Truck Parking Information Needs to Be Functional, Accurate, ATRI Research Says

Truck Parking
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Effectively addressing the truck parking capacity problem will depend on standardization and accuracy, according to a recent white paper from the American Transportation Research Institute.

ATRI on June 14 released the research, which analyzed truck driver perspectives regarding truck parking information systems. The research reflects a survey of 1,103 truckers and cross-tabulates findings from all sectors, age groups and experience levels. It covers how truck drivers currently use parking availability systems and their perspectives on how truck parking information is distributed.

Among the survey respondents, the strongest recommendation to addressing the truck parking shortage was increasing parking capacity. However, due to zoning regulations and land costs, this option may not be viable in all locations, ATRI said.

Some 32.8% of respondents indicated they use both truck parking apps and variable message signs, which the research noted present their own limitations, as ways to find parking.


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Multiple state departments of transportation have explored truck parking initiatives, using technology such as exit and entrance sensors. ATRI’s research notes differences exist across these state programs with respect to how the information is collected and disseminated to truck drivers.

One challenge specific to parking availability apps is the federal restrictions on using handheld mobile devices while driving, which generally means drivers must already be parked somewhere in order to use these apps.

“Until we get an infrastructure bill that dramatically increases capacity, the next best thing we have are truck parking information system apps,” ATRI Senior Vice President Dan Murray told Transport Topics. “One of the biggest messages that this research conveys is that there’s a lot of complexity and confusion out there. There’s nearly a half a dozen apps available. Many drivers are using many to all of them concurrently. That sort of confusion will pretty much serve to drive people away from these systems rather than towards them.”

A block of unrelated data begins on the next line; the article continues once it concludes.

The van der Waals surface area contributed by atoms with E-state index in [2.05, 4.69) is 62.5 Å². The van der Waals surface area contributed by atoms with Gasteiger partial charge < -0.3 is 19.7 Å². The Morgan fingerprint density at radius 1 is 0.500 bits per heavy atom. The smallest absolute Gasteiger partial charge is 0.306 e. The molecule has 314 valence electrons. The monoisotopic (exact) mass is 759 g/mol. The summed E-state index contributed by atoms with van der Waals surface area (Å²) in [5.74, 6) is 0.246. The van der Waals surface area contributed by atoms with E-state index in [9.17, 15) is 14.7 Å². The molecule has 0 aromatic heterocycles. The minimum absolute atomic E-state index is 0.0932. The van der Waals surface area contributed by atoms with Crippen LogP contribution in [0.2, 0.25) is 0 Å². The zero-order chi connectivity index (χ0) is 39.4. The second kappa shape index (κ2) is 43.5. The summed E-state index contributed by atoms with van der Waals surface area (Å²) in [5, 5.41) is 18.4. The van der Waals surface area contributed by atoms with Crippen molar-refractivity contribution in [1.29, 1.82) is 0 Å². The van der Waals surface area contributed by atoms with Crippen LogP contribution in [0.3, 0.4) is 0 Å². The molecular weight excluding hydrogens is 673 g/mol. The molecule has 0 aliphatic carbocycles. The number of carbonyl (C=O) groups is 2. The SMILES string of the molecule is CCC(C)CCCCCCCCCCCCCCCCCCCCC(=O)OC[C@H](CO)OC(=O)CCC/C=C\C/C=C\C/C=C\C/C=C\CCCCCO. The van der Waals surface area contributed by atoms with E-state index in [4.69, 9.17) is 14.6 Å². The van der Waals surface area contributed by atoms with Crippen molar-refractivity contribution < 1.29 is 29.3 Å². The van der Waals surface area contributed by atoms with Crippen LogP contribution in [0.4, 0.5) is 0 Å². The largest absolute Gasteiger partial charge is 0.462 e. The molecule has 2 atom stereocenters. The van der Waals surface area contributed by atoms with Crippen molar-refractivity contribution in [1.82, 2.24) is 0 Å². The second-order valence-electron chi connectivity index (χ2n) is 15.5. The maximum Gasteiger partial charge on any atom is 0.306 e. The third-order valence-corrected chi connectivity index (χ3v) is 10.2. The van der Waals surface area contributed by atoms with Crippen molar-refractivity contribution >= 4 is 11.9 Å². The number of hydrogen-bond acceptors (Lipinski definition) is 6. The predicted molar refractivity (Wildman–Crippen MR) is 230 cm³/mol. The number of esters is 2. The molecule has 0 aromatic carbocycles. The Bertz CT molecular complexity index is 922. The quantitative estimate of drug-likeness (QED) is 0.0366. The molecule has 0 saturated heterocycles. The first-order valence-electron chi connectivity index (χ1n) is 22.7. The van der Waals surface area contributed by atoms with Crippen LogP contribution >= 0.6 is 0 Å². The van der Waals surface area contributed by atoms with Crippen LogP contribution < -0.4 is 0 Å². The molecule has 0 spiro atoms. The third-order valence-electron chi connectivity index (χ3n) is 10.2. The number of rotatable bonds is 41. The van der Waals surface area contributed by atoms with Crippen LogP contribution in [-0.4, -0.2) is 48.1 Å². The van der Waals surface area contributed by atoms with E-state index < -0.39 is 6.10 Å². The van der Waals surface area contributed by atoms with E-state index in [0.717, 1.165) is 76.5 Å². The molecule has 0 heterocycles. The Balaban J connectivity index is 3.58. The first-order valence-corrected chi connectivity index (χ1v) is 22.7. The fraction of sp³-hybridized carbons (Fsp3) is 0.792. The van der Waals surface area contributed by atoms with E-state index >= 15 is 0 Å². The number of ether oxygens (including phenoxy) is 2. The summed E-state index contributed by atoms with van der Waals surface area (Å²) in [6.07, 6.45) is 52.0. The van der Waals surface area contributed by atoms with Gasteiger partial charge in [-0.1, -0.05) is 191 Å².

Smartphone-based parking apps were a more popular choice for longhaul truck drivers, according to the survey. Also, 68.7% of drivers under 45 reported using these apps. It is unclear whether this figure suggests older drivers being so familiar with their routes they already know where to park or younger drivers being more technologically savvy.

Accuracy is an important factor for parking space monitoring systems, respondents said. The survey indicated 53.1% of respondents reported not taking action based on the information presented in variable message signs. Drivers not taking action from the information presented on these signs seems to stem from concern over the accuracy and freshness of that information, ATRI’s document indicates.



The research identified an automated push notification system as a technological solution. This system minimizes driver distraction and avoids conflict with federal smartphone usage restrictions.

“That is sort of a win-win for everybody,” Murray said. “The driver is not distracted, gets real-time information and you’re letting him know what he needs to know without him having to go actively search out the information.”

Lack of available truck parking is a pressing issue for the trucking industry, ranking No. 3 on ATRI’s Top Industry Issues report. ATRI’s Research Advisory Committee conceptualized this research following its recognition that many truck parking information systems being developed by public sector agencies are often based on varied technologies and information distribution channels.

A next outreach phase listed in ATRI’s research is to work with truck stop association Natso, state departments of transportation and legislatures, truck driver groups and technology vendors to implement a standardized truck parking information framework across the country.

“This new research on driver issues and preferences toward truck parking information systems is hopefully a first step in developing a national driver-centric system, built on clear standards and approaches,” said Bill Hambrick, a professional driver for Werner Enterprises and a captain on American Trucking Associations’ America’s Road Team.

Based in Omaha, Neb., Werner Enterprises ranks No. 16 on the Transport Topics Top 100 list of the largest for-hire carriers in North America.

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